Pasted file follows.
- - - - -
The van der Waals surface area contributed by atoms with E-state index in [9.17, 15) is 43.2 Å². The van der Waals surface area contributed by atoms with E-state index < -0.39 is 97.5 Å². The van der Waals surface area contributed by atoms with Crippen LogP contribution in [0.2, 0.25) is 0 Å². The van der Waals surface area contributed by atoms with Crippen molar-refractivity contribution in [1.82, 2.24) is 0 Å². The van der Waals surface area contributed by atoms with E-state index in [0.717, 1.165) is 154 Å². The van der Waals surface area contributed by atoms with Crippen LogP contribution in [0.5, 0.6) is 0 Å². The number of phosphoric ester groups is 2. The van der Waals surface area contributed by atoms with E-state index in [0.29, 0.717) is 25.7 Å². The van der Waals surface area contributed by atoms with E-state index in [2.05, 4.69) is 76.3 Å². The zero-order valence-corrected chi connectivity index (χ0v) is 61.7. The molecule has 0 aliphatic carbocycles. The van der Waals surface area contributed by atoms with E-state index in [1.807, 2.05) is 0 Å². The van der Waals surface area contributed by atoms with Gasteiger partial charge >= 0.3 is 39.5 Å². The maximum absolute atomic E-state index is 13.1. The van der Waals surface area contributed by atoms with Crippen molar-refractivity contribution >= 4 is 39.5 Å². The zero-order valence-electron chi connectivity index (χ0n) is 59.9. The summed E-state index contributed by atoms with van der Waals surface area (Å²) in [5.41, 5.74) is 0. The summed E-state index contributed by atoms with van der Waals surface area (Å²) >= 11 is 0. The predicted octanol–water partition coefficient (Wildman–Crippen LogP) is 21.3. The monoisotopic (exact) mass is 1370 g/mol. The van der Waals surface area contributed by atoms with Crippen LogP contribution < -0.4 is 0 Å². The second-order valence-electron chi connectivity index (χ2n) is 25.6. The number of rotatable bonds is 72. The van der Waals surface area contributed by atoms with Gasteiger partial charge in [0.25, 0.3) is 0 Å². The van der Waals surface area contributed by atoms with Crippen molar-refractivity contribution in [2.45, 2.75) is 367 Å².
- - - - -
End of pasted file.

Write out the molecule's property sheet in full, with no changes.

The van der Waals surface area contributed by atoms with E-state index in [9.17, 15) is 43.2 Å². The van der Waals surface area contributed by atoms with E-state index < -0.39 is 97.5 Å². The van der Waals surface area contributed by atoms with Crippen LogP contribution in [0.2, 0.25) is 0 Å². The van der Waals surface area contributed by atoms with Crippen molar-refractivity contribution in [1.82, 2.24) is 0 Å². The van der Waals surface area contributed by atoms with E-state index in [0.717, 1.165) is 154 Å². The van der Waals surface area contributed by atoms with Crippen LogP contribution in [0.5, 0.6) is 0 Å². The number of phosphoric ester groups is 2. The van der Waals surface area contributed by atoms with E-state index in [0.29, 0.717) is 25.7 Å². The van der Waals surface area contributed by atoms with E-state index in [2.05, 4.69) is 76.3 Å². The zero-order valence-corrected chi connectivity index (χ0v) is 61.7. The molecule has 0 aliphatic carbocycles. The van der Waals surface area contributed by atoms with E-state index in [1.807, 2.05) is 0 Å². The van der Waals surface area contributed by atoms with Gasteiger partial charge >= 0.3 is 39.5 Å². The maximum absolute atomic E-state index is 13.1. The van der Waals surface area contributed by atoms with Crippen molar-refractivity contribution >= 4 is 39.5 Å². The zero-order valence-electron chi connectivity index (χ0n) is 59.9. The summed E-state index contributed by atoms with van der Waals surface area (Å²) in [5.41, 5.74) is 0. The summed E-state index contributed by atoms with van der Waals surface area (Å²) >= 11 is 0. The predicted octanol–water partition coefficient (Wildman–Crippen LogP) is 21.3. The monoisotopic (exact) mass is 1370 g/mol. The van der Waals surface area contributed by atoms with Crippen LogP contribution < -0.4 is 0 Å². The second-order valence-electron chi connectivity index (χ2n) is 25.6. The number of rotatable bonds is 72. The van der Waals surface area contributed by atoms with Gasteiger partial charge in [0.25, 0.3) is 0 Å². The van der Waals surface area contributed by atoms with Crippen molar-refractivity contribution in [2.45, 2.75) is 367 Å².